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Ask The Trainer

California Ducks Unlimited Magazine - February 1989

Buying a Trained Dog

Debra Folsom


 

For many people, raising and training a pup is not practical. If you lack the time, patience and expertise required to properly start a retriever, you may find yourself in the market for a fully trained dog. It is commonly thought that dogs acquired later in life will never form the loyal human bonds Walt Disney made famous. Contrary to this belief, most good retrievers love birds and could care less who shoots them!

Locating a retriever training kennel or professional trainer in your area is the first step. Many trainers advertise in the yellow pages or classified section of hunting magazines and newspapers. Often a friend or hunting club manager can make a recommendation. It is best to visit a kennel and personally select a dog, but not absolutely necessary. Many dogs are bought and sold over long distances and shipped to their new owners. If this is your only alternative, some kennels will send you a video tape of a prospective dog in action. They should also supply a comprehensive explanation of the commands and training techniques used to work the dog.

Don't expect supermarket type selection when shopping for a trained dog. It is most important to select a dog capable of doing the type of hunting you desire, to fulfill your expectations in the field. Coat color, size, sex, age and breed should be secondary considerations. Temperament is very important. All the retriever breeds should be friendly and adaptable to most environments, whether it be the inside of a home, kennel run, boat or duck blind. Most trained dogs you find available will be Black Labradors. Why this is so, can be developed into quite a dinner table argument by the fanciers of the various breeds and colors. Regardless of breed or color, break the selection of trained dogs down into two categories, that of handling dogs and non-handling dogs. Non-handling dogs may or may not be steady to shot and are capable of doing a single or double retrieve that falls within their sight, on land or water. They are best suited to hunt from a blind where the falls will be visible to the dog, such as a tank in a rice field.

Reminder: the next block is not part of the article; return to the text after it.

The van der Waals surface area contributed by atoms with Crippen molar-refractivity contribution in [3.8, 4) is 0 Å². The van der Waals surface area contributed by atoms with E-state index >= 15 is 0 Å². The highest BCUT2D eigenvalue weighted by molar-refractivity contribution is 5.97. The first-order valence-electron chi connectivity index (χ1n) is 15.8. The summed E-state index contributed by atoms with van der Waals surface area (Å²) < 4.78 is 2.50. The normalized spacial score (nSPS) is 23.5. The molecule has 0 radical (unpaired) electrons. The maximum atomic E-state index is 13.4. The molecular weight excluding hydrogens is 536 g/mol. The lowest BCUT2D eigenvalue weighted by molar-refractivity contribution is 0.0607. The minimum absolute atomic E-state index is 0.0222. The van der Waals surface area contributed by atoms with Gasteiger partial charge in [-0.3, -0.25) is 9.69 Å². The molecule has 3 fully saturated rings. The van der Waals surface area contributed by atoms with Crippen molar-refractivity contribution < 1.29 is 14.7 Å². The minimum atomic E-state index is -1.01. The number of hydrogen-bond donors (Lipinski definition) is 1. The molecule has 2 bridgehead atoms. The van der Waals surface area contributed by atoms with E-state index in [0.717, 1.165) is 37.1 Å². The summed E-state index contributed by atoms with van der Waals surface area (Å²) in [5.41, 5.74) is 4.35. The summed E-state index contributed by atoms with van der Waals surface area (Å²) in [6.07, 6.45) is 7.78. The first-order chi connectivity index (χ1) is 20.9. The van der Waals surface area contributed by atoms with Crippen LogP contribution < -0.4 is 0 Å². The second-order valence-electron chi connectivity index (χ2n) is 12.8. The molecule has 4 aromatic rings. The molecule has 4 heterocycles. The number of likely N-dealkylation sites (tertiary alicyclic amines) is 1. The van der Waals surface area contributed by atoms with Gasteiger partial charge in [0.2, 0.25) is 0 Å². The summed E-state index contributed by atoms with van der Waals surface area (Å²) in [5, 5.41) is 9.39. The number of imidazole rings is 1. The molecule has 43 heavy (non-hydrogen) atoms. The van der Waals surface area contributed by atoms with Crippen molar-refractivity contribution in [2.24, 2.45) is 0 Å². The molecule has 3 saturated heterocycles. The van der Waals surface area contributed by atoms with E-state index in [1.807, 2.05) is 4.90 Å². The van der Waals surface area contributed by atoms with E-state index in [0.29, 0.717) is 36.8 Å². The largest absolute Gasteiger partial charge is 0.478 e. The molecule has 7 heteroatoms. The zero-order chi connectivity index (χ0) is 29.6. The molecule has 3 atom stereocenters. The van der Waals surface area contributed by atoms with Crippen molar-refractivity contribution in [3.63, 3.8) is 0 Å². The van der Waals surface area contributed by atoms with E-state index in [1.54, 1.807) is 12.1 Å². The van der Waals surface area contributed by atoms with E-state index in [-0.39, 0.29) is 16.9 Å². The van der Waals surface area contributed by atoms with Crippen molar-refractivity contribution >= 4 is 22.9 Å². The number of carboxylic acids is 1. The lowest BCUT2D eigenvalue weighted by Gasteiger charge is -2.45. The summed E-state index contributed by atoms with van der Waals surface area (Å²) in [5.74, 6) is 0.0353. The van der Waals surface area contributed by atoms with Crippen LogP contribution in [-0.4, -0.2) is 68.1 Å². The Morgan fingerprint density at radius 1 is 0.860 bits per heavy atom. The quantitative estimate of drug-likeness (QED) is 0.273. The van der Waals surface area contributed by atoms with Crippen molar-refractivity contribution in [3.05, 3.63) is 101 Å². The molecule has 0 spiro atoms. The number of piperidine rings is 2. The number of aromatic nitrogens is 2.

Handling dogs can be directed to birds they haven't seen fall by the use of hand signals and whistle, as well as retrieve those in sight. They should be fully steady to shot. If you shoot a blind where the cover is very high or where visibility for the dog is limited or non- existent, a handling dog is a must. Both types of dogs should work equally well on land or water, over decoys, and can be taught to quarter for upland birds. A professional trainer should be able to advise you what type of dog would best suit your needs. Most handling dogs will be over two years old and cost more than $3,000 due to the extensive training involved. They also may require further training in the off season to brush up their handling skills.



 

Trained Dogs








Make an appointment to visit a kennel with prospective dogs for sale. This will ensure the trainer has adequate time to demonstrate a dog and answer questions. Ask to see the dog work on birds, live or dead, preferably ducks. The dog should be demonstrated on water and land where there is some cover. Have the trainer shoot a shot gun in close to the dog at least once and work over some decoys. If buying a retriever for upland hunting, have the trainer plant some birds and demonstrate the quartering and flushing abilities of the dog. The trainer should be happy to answer questions and may even let the prospective buyer work the dog. Have the trainer explain the obedience training of the dog and methods of correction that are used. If a particular dog is unsuitable, the trainer may be able to locate another dog. An adult retriever should be x-rayed to ensure good hip conformation. If the hips haven't been x-rayed, offer to have it done at your expense. When a selection is made, plan a day to pick up the dog when there is time to be fully instructed on the commands and handling techniques used in its training.

With a handling dog, more than one session may be necessary to train the owner. Tuition should be included in the price of the dog! If you hunt in a particularly unusual situation, such as a raised platform blind where a retriever must perform something out of the ordinary, like climb a ladder or work from a boat, ask the trainer to bring the dog out to your duck club and accustom it to working from your blind. This may save much frustration for you and the dog.

Kennel owners and professional trainers that love their work and are proud of their dogs, should provide advice about your hunting needs and whether a particular dog will be suitable.


All articles are reprinted with permission

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